This separation is also reflected in Canada’s lack of a significant Spanish-speaking diaspora, particularly relative to that of the US. In spite of the fact that 21 percent of Canada’s population is foreign-born, compared to just 14 percent in the US, only 0.3 percent of Canada’s population is Mexican, compared to an estimated 11 percent of the population in the US. Even the state with the smallest share of its population being Mexican or Mexican-American—Maine—has a higher share, 0.4 percent, than Canada does.

But this may be likely to change, for two reasons. First, there is a political faction in the US which is wary of further Hispanic immigration, seeing it as a threat to the singular position held by the English language in America. Second, whereas the population of the US is relatively young, the population of Canada is Boomer-dominated, inching towards old age. This is especially true of the population of Canada’s French-speaking provinces, Quebec and (partially) New Brunswick. These provinces also, because of the far smaller language gap between French and Spanish than between Spanish and English, have a much higher propensity to attract Latin Americans than do other parts of Canada (see graph). Between demographics of this kind and US immigration politics, the next major wave of Latin American emigrants could be to Canada.

canada-quebec comparisons.png

The aging population of Canada’s Baby Boomers, and especially of Quebec’s Baby Boomers, also indicates another area in which Canada-Mexico economic ties—both direct and indirect—are likely to grow: tourism.  Already today, Mexico is the largest destination for Canadian travellers apart from the US, while the areas of the US that Canadians spend the most time in — Florida, the Southwest, and New York — are ones in which Mexican-Americans (or in Florida’s case, Hispanic-Americans in general) inhabit in large numbers. As Canadian Baby Boomers reach old age or retire, they are likely to spend more time in places like Mexico, in order to avoid much of the discomfort (even danger) of dark, icy Canadian winters. This will be most true of Quebec, given its older population, colder winters, and greater ability to learn Spanish.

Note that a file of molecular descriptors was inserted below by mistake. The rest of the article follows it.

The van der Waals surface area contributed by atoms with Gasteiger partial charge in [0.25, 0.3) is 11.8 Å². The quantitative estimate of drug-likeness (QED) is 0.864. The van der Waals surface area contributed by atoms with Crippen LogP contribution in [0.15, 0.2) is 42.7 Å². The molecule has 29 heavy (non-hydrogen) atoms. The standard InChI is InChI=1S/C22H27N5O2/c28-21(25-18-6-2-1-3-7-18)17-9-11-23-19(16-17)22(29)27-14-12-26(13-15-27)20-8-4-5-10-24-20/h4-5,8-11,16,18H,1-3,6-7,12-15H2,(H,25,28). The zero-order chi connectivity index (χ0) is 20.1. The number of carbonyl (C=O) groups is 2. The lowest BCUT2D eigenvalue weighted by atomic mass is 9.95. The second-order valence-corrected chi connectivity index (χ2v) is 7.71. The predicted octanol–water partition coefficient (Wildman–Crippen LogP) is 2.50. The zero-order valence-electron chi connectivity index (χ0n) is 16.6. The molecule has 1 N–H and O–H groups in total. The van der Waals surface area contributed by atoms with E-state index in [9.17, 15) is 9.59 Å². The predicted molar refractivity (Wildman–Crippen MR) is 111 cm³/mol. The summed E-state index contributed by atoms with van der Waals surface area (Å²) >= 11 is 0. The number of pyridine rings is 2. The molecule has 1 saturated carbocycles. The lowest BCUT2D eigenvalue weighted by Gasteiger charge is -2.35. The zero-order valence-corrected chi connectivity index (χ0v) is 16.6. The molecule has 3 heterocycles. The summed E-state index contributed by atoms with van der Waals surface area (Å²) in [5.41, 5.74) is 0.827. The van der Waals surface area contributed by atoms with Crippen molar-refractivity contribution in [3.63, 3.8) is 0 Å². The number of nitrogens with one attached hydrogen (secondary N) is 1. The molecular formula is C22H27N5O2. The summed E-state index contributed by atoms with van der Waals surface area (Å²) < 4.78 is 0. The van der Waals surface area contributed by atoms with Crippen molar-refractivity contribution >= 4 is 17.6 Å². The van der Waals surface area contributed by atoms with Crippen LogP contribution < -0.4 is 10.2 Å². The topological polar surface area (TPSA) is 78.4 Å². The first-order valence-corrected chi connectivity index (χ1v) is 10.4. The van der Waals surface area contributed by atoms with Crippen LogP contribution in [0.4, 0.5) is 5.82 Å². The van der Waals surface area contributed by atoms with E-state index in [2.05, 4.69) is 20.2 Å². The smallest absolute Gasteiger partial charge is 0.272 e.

Travel by Canadians .png

As the chart above implies, the US reconciliation with Cuba may also lead Canadians to spend more time in Mexico. During the past generation, the US rivalry with Cuba has given Canadians a near lock on the Cuban market. Canadians account for an estimated forty percent of all visitors to Cuba, and Cuba accounts for a disproportionately large destination (given Cuba’s relatively small size) for Canadian tourists. As the US allows its own population to go to Cuba, however, Canadian snowbirds will lose the advantage of having such a cheap, warm country all to itself. Many will re-route to other Latin American beaches.